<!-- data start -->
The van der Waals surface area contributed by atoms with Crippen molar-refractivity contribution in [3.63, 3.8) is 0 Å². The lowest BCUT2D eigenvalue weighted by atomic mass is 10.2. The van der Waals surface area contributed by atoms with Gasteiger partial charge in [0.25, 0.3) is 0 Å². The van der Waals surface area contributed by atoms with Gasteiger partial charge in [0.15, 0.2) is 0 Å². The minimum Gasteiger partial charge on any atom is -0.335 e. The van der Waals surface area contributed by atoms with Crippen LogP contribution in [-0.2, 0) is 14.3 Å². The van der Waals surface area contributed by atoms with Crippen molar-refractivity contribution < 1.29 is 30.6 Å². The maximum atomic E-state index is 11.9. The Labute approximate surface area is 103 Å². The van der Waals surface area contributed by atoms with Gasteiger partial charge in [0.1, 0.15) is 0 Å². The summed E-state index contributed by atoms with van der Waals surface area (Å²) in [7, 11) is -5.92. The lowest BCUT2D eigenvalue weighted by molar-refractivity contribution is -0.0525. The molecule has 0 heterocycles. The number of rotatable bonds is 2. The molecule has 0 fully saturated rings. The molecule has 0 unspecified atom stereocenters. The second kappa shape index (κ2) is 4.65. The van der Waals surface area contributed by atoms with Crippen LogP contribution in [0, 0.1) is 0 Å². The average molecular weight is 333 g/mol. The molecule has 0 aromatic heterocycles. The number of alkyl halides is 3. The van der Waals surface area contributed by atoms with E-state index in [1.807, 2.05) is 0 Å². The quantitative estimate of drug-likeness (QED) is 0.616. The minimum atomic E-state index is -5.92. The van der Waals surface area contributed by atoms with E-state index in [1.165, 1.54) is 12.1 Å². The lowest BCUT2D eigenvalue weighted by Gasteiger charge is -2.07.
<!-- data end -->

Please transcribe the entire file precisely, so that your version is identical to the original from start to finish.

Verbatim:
The van der Waals surface area contributed by atoms with Crippen molar-refractivity contribution in [3.63, 3.8) is 0 Å². The lowest BCUT2D eigenvalue weighted by atomic mass is 10.2. The van der Waals surface area contributed by atoms with Gasteiger partial charge in [0.25, 0.3) is 0 Å². The van der Waals surface area contributed by atoms with Gasteiger partial charge in [0.15, 0.2) is 0 Å². The minimum Gasteiger partial charge on any atom is -0.335 e. The van der Waals surface area contributed by atoms with Crippen LogP contribution in [-0.2, 0) is 14.3 Å². The van der Waals surface area contributed by atoms with Crippen molar-refractivity contribution < 1.29 is 30.6 Å². The maximum atomic E-state index is 11.9. The Labute approximate surface area is 103 Å². The van der Waals surface area contributed by atoms with Gasteiger partial charge in [0.1, 0.15) is 0 Å². The summed E-state index contributed by atoms with van der Waals surface area (Å²) in [7, 11) is -5.92. The lowest BCUT2D eigenvalue weighted by molar-refractivity contribution is -0.0525. The molecule has 0 heterocycles. The number of rotatable bonds is 2. The molecule has 0 fully saturated rings. The molecule has 0 unspecified atom stereocenters. The second kappa shape index (κ2) is 4.65. The van der Waals surface area contributed by atoms with Crippen LogP contribution in [0, 0.1) is 0 Å². The average molecular weight is 333 g/mol. The molecule has 0 aromatic heterocycles. The number of alkyl halides is 3. The van der Waals surface area contributed by atoms with E-state index in [1.807, 2.05) is 0 Å². The quantitative estimate of drug-likeness (QED) is 0.616. The minimum atomic E-state index is -5.92. The van der Waals surface area contributed by atoms with E-state index in [1.165, 1.54) is 12.1 Å². The lowest BCUT2D eigenvalue weighted by Gasteiger charge is -2.07.